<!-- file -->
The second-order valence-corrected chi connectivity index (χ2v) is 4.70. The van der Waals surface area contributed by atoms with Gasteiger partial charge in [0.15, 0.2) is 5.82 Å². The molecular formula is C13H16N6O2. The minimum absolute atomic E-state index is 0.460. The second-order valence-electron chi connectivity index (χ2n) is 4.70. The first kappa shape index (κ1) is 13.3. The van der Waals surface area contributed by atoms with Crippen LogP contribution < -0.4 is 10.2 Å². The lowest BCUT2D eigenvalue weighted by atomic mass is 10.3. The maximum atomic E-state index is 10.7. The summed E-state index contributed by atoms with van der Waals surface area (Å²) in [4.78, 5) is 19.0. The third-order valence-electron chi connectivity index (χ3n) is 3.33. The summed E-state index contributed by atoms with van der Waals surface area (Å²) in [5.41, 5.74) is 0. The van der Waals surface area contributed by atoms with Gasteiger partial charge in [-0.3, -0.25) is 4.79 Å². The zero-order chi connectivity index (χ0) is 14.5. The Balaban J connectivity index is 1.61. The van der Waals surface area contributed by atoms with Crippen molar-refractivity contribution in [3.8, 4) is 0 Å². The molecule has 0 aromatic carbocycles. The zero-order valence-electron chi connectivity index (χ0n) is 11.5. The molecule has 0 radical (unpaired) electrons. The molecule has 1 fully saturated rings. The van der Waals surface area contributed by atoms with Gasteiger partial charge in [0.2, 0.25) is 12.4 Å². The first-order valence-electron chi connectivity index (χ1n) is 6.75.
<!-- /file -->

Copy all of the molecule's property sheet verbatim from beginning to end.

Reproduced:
The second-order valence-corrected chi connectivity index (χ2v) is 4.70. The van der Waals surface area contributed by atoms with Gasteiger partial charge in [0.15, 0.2) is 5.82 Å². The molecular formula is C13H16N6O2. The minimum absolute atomic E-state index is 0.460. The second-order valence-electron chi connectivity index (χ2n) is 4.70. The first kappa shape index (κ1) is 13.3. The van der Waals surface area contributed by atoms with Crippen LogP contribution < -0.4 is 10.2 Å². The lowest BCUT2D eigenvalue weighted by atomic mass is 10.3. The maximum atomic E-state index is 10.7. The summed E-state index contributed by atoms with van der Waals surface area (Å²) in [4.78, 5) is 19.0. The third-order valence-electron chi connectivity index (χ3n) is 3.33. The summed E-state index contributed by atoms with van der Waals surface area (Å²) in [5.41, 5.74) is 0. The van der Waals surface area contributed by atoms with Gasteiger partial charge in [-0.3, -0.25) is 4.79 Å². The zero-order chi connectivity index (χ0) is 14.5. The Balaban J connectivity index is 1.61. The van der Waals surface area contributed by atoms with Crippen molar-refractivity contribution in [3.8, 4) is 0 Å². The molecule has 0 aromatic carbocycles. The zero-order valence-electron chi connectivity index (χ0n) is 11.5. The molecule has 0 radical (unpaired) electrons. The molecule has 1 fully saturated rings. The van der Waals surface area contributed by atoms with Gasteiger partial charge in [0.2, 0.25) is 12.4 Å². The first-order valence-electron chi connectivity index (χ1n) is 6.75.